Friday, January 24, 2014

99. An unfinished review of a } Secret Europe.

1. The Other Salt

Mark Valentine’s descriptions of the Marais Gat, a country of salt water marshes, and the pitiful habitations built there, are clear—all is sodden, rotted and rusted, all is silver-gray. These “wastes” are lovely. When there is color, they are warm colors: “a pane of gold,” red and yellow bed clothes—and belong to the narrator’s hosts, brother and sister Alain and Jeanne, who are themselves warm people. Neat technique. An example of Valentine’s control.

The narrator of “The Other Salt,” Etienne Frank, is in Marais Gat as the result of a long search for:
The “other salt,” that was what he was here to find, if it existed. A different salt that old chroniclers mentioned respectfully in their accounts… the “other salt,” rarer than all the spices of the east….
When he finds it, the calm melancholy of the landscape transforms. With a few deft strokes, the quaint notion of folk who are “salt of the earth” suggests a long history of atrocity. A history of humans exploited, all for the pleasure of a rarified few.

“The Other Salt” is a story in Secret Europe, a collection by Mark Valentine and John Howard, published in 2012. There’s a poorly written review of it by Jeff VanderMeer here. If you can get through the thicket of superlatives and book review cliché (“luminous”), you’ll find links to “The Fall of Ashes,” another Valentine story from the collection, and a link to a better written review by Mark Andresen. Andresen hopes the book will be reissued, so it may be discovered by a larger audience. Me too.

Stories from Secret Europe have popped up elsewhere, and I’m especially pleased that “The Other Salt”—one of the best horror stories I’ve recently read—is included in the second Swan River Press selection of Valentine’s fiction, Seventeen Stories. As for John Howard, the Swan River selected Written By Daylight also includes a few from Secret Europe, “Wandering Paths” among them.

2. Wandering Paths

Paths cut through tall grass by a man with a scythe. “How do you know where to go?” Vasile, protagonist, asks. “I’m allowed to do it my way.” Paths shaped by “hissing grass” and flowing water. Fluid way. What happens happens “in the light of day”—minutes after noon, under an oppressive sun. Are the meadowland paths a part of the gardens at Brukenthal Palace, or is Vasile elsewhere?

That he’s at Brukenthal is out-of-schedule: a day taken from work, a place familiar but, “…small towns in this part of the country all looked much the same….” For Vasile to be at the Palace is a perverse choice: it was Mirela, the woman he loves but who does not love him, who suggested it for a meeting to discuss their future she cancelled with a text: “there was no chance after all of her changing her mind.”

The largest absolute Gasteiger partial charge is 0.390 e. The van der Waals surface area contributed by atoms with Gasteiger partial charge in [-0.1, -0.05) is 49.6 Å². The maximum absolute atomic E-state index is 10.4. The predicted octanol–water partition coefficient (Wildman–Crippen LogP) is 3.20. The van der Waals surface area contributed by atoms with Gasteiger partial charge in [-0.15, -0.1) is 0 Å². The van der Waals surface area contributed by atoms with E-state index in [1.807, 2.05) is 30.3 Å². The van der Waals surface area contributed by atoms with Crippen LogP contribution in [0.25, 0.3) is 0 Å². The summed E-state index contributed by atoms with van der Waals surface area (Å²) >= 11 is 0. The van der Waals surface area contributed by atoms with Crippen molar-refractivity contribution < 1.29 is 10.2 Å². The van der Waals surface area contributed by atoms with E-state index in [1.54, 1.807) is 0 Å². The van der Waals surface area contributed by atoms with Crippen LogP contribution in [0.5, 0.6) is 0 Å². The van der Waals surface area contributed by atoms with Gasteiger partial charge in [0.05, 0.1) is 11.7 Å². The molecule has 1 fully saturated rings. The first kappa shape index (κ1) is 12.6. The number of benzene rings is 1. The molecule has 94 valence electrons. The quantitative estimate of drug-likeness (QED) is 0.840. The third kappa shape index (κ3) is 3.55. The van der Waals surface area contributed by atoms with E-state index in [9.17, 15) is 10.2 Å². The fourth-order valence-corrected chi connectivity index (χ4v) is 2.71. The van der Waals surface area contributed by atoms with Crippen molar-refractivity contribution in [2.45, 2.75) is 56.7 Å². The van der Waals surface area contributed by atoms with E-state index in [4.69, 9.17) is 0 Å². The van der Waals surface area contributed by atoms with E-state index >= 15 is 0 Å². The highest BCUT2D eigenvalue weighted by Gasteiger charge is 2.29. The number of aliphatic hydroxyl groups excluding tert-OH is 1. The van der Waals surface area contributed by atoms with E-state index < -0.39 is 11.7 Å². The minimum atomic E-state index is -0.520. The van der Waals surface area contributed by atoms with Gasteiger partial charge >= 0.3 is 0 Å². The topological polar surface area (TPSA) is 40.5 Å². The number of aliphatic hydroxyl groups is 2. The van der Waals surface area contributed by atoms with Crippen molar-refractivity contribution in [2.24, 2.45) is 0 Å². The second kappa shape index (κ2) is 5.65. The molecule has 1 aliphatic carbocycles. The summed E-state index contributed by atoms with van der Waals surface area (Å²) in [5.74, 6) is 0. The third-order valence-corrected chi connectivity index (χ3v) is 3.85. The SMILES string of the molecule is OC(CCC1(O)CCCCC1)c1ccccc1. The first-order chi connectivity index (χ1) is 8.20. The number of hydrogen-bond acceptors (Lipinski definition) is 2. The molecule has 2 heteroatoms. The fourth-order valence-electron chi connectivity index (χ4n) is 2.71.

John Howard’s “Wandering Paths” makes physical Vasile’s psychic state. Heat and sweat, bitterness, a desire to be alone with his embarrassing self-pity—Vasile’s life in those hours is human—real—until he reaches the meadowland. There, he enters myth—Pan, Death, confusion, and peace.

These landscapes, so rightly described, connect. Reminiscent of childhood rambles. Salt marshes, tall grasses; these environments stand out in the otherwise urban landscape of Secret Europe, but “The Other Salt” and “Wandering Paths” may also be the best stories in the collection. And they stand well on their own; most of the stories in Secret Europe are best in collection.

I don't know what's going on with Ex Occidente, the publisher of Secret Europe. After Transactions of the Flesh was published, I've heard nary a word from Dan Ghetu or his new associate, Jonas J. Ploeger of Zagava Books, in spite of assurances I would; the Ex Occidente website has vanished and while the Zagava Books site is up and running, it's far from informative. If you've a few hundred dollars to spare, you can still purchase Secret Europe from other sources—and it is very good, but you might do better for the time being with the Swan River selecteds, in spite of the real value in reading the stories of Secret Europe in concert with each other.

[Image: Eoin Llewellen's "Man Sleeping in L.A. Apartment" (2011), which appears on the cover of John Howard's Written By Daylight.]

[Update: Mr. Ploeger sent me a note on Feb. 17th and asked that I "look at Zagava's website if you find the time." I've done. Now, there are five new titles listed. Information, but not yet informative.]

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